International Style (architecture)

The International Style or internationalism[1] is a major architectural style that was developed in the 1920s and 1930s and was closely related to modernism and modern architecture. It was first defined by Museum of Modern Art curators Henry-Russell Hitchcock and Philip Johnson in 1932, based on works of architecture from the 1920s. The terms rationalist architecture and modern movement are often used interchangeably with International Style,[1][2][3][4] although the former is mostly used in the English-speaking world to specifically refer to the Italian rationalism of architects such as Giuseppe Terragni and Gino Pollini,[5] or even the International Style that developed in Europe as a whole.[6]

International Style architecture
Top left: Lovell House in Los Angeles, by Richard Neutra; top right: Villa Savoye in Paris, by Le Corbusier; centre left: Equitable Building in Atlanta, by Skidmore, Owings & Merrill; centre: PSFS Building in Philadelphia, by George Howe & William Lescaze; centre right: Seagram Building in New York, by Ludwig Mies van der Rohe; bottom: Paimio Sanatorium in Finland, by Alvar Aalto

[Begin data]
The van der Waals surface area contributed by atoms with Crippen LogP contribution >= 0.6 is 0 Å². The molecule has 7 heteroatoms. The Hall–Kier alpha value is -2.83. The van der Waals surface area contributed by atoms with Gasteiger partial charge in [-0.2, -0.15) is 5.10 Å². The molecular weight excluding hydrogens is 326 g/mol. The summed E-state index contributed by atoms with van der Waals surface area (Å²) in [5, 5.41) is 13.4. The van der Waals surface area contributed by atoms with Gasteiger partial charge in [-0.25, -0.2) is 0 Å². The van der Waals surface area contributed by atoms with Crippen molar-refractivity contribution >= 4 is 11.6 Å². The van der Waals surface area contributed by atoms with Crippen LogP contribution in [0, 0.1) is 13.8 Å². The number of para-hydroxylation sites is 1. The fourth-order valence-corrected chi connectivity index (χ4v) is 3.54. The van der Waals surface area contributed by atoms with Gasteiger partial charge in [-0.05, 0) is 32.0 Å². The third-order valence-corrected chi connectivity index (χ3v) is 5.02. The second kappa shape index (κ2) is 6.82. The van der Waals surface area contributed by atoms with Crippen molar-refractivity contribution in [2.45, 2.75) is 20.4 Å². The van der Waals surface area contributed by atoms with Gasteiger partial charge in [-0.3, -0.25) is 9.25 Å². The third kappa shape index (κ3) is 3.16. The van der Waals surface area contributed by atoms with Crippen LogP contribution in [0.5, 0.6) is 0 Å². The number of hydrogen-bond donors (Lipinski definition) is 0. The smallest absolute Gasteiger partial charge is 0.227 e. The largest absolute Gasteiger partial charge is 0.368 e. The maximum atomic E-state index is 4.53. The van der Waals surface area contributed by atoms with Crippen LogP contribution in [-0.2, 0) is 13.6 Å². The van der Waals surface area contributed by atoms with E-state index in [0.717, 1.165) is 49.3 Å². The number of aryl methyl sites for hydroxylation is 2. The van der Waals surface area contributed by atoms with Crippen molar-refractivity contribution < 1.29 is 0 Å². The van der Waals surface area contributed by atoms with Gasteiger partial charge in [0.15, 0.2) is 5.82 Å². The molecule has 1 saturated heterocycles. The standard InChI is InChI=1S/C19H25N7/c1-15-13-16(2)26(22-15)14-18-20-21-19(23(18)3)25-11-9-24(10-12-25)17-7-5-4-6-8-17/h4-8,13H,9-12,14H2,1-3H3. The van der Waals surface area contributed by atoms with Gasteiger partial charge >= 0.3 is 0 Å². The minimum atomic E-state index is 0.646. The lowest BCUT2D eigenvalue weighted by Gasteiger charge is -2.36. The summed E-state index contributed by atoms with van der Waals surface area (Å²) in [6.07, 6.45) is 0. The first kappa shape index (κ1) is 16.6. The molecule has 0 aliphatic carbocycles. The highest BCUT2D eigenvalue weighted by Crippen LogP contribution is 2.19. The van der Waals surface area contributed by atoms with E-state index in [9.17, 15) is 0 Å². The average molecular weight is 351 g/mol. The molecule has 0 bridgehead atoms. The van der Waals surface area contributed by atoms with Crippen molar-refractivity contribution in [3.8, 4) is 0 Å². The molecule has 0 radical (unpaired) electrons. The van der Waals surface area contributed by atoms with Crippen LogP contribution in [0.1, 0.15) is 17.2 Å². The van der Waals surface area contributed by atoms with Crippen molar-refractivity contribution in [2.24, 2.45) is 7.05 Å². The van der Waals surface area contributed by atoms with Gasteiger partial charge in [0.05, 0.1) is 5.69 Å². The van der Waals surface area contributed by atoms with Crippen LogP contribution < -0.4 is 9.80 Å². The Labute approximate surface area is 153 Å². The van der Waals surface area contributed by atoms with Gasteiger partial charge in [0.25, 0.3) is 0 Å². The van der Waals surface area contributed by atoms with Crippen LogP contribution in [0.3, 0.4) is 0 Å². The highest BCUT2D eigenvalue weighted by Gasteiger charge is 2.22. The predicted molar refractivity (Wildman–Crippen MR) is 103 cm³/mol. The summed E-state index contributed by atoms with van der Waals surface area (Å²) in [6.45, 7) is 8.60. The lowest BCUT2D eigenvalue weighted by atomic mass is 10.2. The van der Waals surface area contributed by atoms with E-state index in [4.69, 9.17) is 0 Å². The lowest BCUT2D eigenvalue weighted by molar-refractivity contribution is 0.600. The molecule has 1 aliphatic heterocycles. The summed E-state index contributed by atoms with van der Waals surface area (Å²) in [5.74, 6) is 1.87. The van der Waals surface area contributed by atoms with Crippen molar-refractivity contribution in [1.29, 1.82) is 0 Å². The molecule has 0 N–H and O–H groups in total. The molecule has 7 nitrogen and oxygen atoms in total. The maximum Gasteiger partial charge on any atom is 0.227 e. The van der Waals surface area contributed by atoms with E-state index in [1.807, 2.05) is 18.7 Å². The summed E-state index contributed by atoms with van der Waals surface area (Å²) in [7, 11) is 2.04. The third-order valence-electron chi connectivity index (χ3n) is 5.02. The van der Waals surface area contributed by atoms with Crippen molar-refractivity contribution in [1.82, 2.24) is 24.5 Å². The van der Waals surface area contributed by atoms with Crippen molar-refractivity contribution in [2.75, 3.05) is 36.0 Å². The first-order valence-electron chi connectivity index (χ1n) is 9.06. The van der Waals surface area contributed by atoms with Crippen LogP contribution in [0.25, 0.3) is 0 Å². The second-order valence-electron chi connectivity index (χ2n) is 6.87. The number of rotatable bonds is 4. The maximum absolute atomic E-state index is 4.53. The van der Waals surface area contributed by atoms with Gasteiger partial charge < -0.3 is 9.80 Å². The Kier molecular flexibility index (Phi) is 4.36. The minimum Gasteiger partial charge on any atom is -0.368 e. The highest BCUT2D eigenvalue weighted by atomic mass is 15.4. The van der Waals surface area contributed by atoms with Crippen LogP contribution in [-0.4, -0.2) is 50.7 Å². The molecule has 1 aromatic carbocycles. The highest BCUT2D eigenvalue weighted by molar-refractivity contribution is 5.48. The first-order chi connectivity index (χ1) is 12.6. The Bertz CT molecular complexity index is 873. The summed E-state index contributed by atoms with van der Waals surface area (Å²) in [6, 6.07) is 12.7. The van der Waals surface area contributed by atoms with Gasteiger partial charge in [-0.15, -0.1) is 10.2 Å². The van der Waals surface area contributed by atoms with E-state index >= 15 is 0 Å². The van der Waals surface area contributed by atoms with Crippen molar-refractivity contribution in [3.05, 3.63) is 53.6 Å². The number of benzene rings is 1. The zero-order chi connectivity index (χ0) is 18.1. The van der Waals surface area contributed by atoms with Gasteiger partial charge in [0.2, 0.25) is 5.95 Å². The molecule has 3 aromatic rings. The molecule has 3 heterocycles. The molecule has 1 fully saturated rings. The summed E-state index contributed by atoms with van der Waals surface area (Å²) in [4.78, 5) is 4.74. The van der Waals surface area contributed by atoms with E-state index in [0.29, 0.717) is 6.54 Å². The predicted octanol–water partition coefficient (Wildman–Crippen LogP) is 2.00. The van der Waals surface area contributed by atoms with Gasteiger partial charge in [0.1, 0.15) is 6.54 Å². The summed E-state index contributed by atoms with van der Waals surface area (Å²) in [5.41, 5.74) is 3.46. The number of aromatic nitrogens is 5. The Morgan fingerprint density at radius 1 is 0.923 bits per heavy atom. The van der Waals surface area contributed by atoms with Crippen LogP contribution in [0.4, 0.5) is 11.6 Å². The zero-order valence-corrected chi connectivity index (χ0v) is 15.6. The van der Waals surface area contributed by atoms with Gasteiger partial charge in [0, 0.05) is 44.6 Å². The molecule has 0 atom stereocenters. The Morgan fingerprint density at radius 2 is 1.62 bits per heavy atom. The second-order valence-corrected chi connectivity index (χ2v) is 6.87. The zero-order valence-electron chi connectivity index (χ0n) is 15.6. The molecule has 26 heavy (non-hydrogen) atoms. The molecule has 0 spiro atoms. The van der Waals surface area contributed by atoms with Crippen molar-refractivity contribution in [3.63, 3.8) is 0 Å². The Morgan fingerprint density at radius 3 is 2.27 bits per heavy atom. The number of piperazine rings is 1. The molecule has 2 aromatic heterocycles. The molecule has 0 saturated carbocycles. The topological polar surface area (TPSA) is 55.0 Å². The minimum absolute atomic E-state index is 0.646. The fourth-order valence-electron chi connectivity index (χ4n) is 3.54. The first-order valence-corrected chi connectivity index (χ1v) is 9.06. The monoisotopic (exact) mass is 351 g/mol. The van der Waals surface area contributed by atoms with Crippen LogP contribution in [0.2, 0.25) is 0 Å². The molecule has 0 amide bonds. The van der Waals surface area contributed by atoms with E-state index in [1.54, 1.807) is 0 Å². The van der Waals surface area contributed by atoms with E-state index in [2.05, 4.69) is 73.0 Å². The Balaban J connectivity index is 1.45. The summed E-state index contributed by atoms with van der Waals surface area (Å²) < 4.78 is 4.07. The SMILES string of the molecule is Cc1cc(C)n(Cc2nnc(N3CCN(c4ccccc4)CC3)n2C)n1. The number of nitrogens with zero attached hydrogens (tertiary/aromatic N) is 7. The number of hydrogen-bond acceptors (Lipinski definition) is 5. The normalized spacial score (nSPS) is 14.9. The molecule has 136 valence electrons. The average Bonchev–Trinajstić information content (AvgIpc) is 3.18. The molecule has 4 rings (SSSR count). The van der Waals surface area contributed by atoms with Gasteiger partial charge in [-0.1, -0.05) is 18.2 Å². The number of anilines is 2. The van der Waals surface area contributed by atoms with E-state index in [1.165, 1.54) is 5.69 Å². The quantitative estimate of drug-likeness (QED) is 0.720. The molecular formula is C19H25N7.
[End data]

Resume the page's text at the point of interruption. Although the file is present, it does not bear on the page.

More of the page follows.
Years active1920s-present
Cover of The International Style (1932, reprinted 1996) by Henry-Russell Hitchcock and Philip Johnson
Kiefhoek housing, Rotterdam, by Jacobus Oud

It is defined by the Getty Research Institute as "the style of architecture that emerged in Holland, France, and Germany after World War I and spread throughout the world, becoming the dominant architectural style until the 1970s. The style is characterized by an emphasis on volume over mass, the use of lightweight, mass-produced, industrial materials, rejection of all ornament and colour, repetitive modular forms, and the use of flat surfaces, typically alternating with areas of glass."[7]